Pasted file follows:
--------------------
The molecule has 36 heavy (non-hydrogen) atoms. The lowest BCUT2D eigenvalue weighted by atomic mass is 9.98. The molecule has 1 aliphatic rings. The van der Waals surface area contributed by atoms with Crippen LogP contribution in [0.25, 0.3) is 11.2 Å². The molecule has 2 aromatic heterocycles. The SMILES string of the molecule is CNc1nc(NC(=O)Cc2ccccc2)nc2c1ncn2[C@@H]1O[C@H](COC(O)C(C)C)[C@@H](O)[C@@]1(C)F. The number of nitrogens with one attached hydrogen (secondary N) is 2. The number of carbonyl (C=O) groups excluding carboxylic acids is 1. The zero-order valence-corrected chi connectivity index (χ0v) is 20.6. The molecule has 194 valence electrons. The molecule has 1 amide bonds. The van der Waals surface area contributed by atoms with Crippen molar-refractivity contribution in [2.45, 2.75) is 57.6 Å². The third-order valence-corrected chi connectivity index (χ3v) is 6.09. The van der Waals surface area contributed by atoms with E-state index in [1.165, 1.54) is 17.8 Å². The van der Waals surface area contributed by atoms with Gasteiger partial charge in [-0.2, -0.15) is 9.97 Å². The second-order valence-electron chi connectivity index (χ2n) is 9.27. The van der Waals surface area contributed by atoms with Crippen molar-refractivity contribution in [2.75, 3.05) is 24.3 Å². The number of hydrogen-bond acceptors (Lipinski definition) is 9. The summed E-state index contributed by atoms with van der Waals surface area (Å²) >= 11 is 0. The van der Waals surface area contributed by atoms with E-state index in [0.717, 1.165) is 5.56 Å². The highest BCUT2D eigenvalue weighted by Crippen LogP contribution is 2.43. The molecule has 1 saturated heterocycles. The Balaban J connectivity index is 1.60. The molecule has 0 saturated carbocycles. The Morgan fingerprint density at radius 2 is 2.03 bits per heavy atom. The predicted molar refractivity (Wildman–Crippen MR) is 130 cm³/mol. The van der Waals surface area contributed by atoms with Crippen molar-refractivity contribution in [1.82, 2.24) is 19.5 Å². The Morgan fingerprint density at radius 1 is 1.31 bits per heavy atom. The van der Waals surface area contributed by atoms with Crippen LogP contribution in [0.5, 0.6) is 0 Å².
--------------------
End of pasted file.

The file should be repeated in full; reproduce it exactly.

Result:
The molecule has 36 heavy (non-hydrogen) atoms. The lowest BCUT2D eigenvalue weighted by atomic mass is 9.98. The molecule has 1 aliphatic rings. The van der Waals surface area contributed by atoms with Crippen LogP contribution in [0.25, 0.3) is 11.2 Å². The molecule has 2 aromatic heterocycles. The SMILES string of the molecule is CNc1nc(NC(=O)Cc2ccccc2)nc2c1ncn2[C@@H]1O[C@H](COC(O)C(C)C)[C@@H](O)[C@@]1(C)F. The number of nitrogens with one attached hydrogen (secondary N) is 2. The number of carbonyl (C=O) groups excluding carboxylic acids is 1. The zero-order valence-corrected chi connectivity index (χ0v) is 20.6. The molecule has 194 valence electrons. The molecule has 1 amide bonds. The van der Waals surface area contributed by atoms with Crippen molar-refractivity contribution in [2.45, 2.75) is 57.6 Å². The third-order valence-corrected chi connectivity index (χ3v) is 6.09. The van der Waals surface area contributed by atoms with E-state index in [1.165, 1.54) is 17.8 Å². The van der Waals surface area contributed by atoms with Gasteiger partial charge in [-0.2, -0.15) is 9.97 Å². The second-order valence-electron chi connectivity index (χ2n) is 9.27. The van der Waals surface area contributed by atoms with Crippen molar-refractivity contribution in [2.75, 3.05) is 24.3 Å². The number of hydrogen-bond acceptors (Lipinski definition) is 9. The summed E-state index contributed by atoms with van der Waals surface area (Å²) >= 11 is 0. The van der Waals surface area contributed by atoms with E-state index in [0.717, 1.165) is 5.56 Å². The highest BCUT2D eigenvalue weighted by Crippen LogP contribution is 2.43. The molecule has 1 saturated heterocycles. The Balaban J connectivity index is 1.60. The molecule has 0 saturated carbocycles. The Morgan fingerprint density at radius 2 is 2.03 bits per heavy atom. The predicted molar refractivity (Wildman–Crippen MR) is 130 cm³/mol. The van der Waals surface area contributed by atoms with Crippen molar-refractivity contribution in [1.82, 2.24) is 19.5 Å². The Morgan fingerprint density at radius 1 is 1.31 bits per heavy atom. The van der Waals surface area contributed by atoms with Crippen LogP contribution in [0.5, 0.6) is 0 Å².